From the stack: The Adventures of Blanche

May 20, 2009

blancheI’m not really sure how comics have managed to keep Rick Geary to themselves. It’s not that I expecting him to move away from the medium; I’m just surprised that the admiration for his work hasn’t cracked beyond the comics audience and into wider venues. Where’s the interview on NPR or a spot in a group profile in the Times? I’ve never met him, so I have no idea if those sorts of things interest him in the slightest, but it seems like comics-friendly journalists are missing one of the medium’s best creators.

I’m most familiar with Geary’s non-fiction work, specifically his Treasury of Victorian and XXth Century Murder, published by NBM. They’re terrific, meticulous accounts of gory and intriguing crimes from bygone eras, combining true-crime detail with great art and insightful observations of those eras. I’m less familiar with his fiction works, so Dark Horse’s collection of The Adventures of Blanche was a welcome arrival. Geary always demonstrates a sly sense of humor in his true-crime comics, but he applies it with a freer hand here.

When readers first meet Blanche, she’s a contented grandmother in a small town, but we learn in short order that she wasn’t always so provincial. She left the family farm to study piano in New York, then moved to Hollywood to conduct for the budding motion picture industry, then found herself in Paris, providing musical direction for an avant-garde performance piece at the foot of the Eiffel Tower. Any of those experience would qualify as an adventure, but Geary raises the stakes by folding in secret societies, labor unrest, and international espionage. Curious and compassionate, Blanche is game for just about anything her unexpectedly adventurous life throws at her.

Her story is told through letters home, with Geary illustrating the events. As usual, he revels in the detail of time and place, folding in tidbits of history without derailing the adventurous aspects of the book. Like his heroine, he’s an efficient, engaging storyteller. And Blanche is the perfect kind of heroine for these kinds of stories. She’s modest but not prudish, inquisitive but not foolhardy, and just sure enough of herself to get in trouble (and plucky enough to get herself out).

Maybe Geary’s sterling track record of smart, snappy comics has led to him being taken a bit for granted. He makes it look easy.

Upcoming May 20, 2009

May 19, 2009

The quantity of really good product in this week’s ComicList has forced me to flee to an undisclosed location. Okay, not really, but I will be on the road, and I’m not really sure how much connectivity I’ll enjoy. I’ve got some posts lined up, but tweeting and email may be at a minimum. Now, let’s move on to the haul:

kurosagi9Johnny Hiro vol. 1, by Fred Chao, AdHouse: Charming genre mash-up comics grounded by a wonderful romantic relationship between young lovers trying to make their way in the big city. It includes three stories that saw print as singles and two that didn’t.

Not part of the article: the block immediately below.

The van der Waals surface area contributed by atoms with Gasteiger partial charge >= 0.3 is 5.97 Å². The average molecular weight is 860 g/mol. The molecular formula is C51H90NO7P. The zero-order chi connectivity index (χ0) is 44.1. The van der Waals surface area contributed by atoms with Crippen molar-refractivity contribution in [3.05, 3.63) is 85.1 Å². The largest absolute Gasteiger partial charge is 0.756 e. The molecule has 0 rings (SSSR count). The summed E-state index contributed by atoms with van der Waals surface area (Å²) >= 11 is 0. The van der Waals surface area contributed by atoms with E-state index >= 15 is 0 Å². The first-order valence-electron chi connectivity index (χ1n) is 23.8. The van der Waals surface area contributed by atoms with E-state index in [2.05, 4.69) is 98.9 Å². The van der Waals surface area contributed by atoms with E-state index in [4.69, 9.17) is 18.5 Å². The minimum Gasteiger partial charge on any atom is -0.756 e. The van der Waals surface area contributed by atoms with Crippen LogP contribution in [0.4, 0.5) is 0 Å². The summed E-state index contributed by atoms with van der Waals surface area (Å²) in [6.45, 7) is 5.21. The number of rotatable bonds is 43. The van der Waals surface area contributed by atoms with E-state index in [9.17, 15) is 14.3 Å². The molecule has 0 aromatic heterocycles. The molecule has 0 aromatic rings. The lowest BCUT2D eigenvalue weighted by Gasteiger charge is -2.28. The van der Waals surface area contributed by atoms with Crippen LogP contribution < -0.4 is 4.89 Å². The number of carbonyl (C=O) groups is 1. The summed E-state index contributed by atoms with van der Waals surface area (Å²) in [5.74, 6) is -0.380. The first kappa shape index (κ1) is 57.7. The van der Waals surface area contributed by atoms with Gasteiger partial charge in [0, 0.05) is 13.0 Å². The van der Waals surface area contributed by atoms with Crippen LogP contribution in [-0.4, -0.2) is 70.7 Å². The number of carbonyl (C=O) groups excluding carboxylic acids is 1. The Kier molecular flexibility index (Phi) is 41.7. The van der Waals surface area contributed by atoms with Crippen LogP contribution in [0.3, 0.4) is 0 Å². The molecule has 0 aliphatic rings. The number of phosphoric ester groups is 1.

Clover Omnibus, by CLAMP, Dark Horse: 512 un-flipped pages from the hit-factory manga-ka collective. Kate Dacey is quite excited about this, which is always an excellent indicator.

The Kurosagi Corpse Delivery Serice vol. 9, by Eiji Otsuka and Housui Yamazaki: More afterlife adventures with the otherwise unemployable. One of the most reliably entertaining and smart series out there.

The Lapis Lazuli Crown vol. 1, by Natsuna Kawase, CMX: Endearing, well-executed shôjo fantasy-romance, which I reviewed here.

Flower of Life vol. 4, by Fumi Yoshinaga, DMP: I’m going to go out on a limb and say that I think this is Yoshinaga’s funniest series. It’s a smart, endearing look at high-school students with all of the customary Yoshinaga flourishes – great characters, quirky twists, marvelous dialogue, and stylish art.

Mijeong, by Byun Byung-Jun, NBM: You can click here for a preview of this likely lovely manhwa from the creator of Run, Bong-Gu, Run!

Fullmetal Alchemist vol. 18, by Hiromu Arakawa, Viz: One of my favorite shônen series keeps plugging along.

Oishinbo vol. 3, by Tetsu Kariya and Akira Hanasaki, Viz: The A la Carte collection has offered an introduction to Japanese cuisine and sampled sake and other libations, and now it moves on to noodles and dumplings. I always like carbs after drinking too much.

Pluto: Urasawa x Tezuka vol. 3, by Naoki Urasawa, Viz: I can’t wait to find out more about Urasawa’s take on Astro Girl. The brief introduction in volume 2 was very, very promising.

Wishful thinking

May 18, 2009

That’s pretty much the entirety of this week’s Flipped. No, seriously.

From the stack: Future Lovers

May 18, 2009

futurelovers2Saika Kunieda’s two-volume Future Lovers (Deux) is an unexpected treat. It’s a title in the yaoi category, which is focused on romantic relationships between men but doesn’t customarily concern itself with nuances of sexual orientation. There are some fine examples that do (and some fine works that don’t), but none incorporate the layers of a gay relationship – family, politics, work – as seamlessly as Future Lovers.

As I mentioned in my review of the first volume over at The Comics Reporter, it’s about an unlikely couple. Conservative Kento was a late bloomer in terms of sexual orientation, not even considering the possibility that he was gay until he met cynical, campy Akira, who probably twigged to his gayness in the womb. By the end of the first volume, chemistry teacher Kento and art teacher Akira were reasonably settled in a steady relationship (after some roadblocks, obviously.)

The second is dedicated to solidifying that relationship. Roadblocks persist, but they’re very down-to-earth. Kento’s doting grandparents still don’t like Akira. Akira’s trust issues, the disparity in the couple’s levels of experience and the simple awkwardness of being out as a couple all thread through the chapters of the story. Fortunately, their chemistry is enduring, and Kunieda has done such a fine job of establishing the characters’ individual identities that the relationship never feels like a documentary or case study.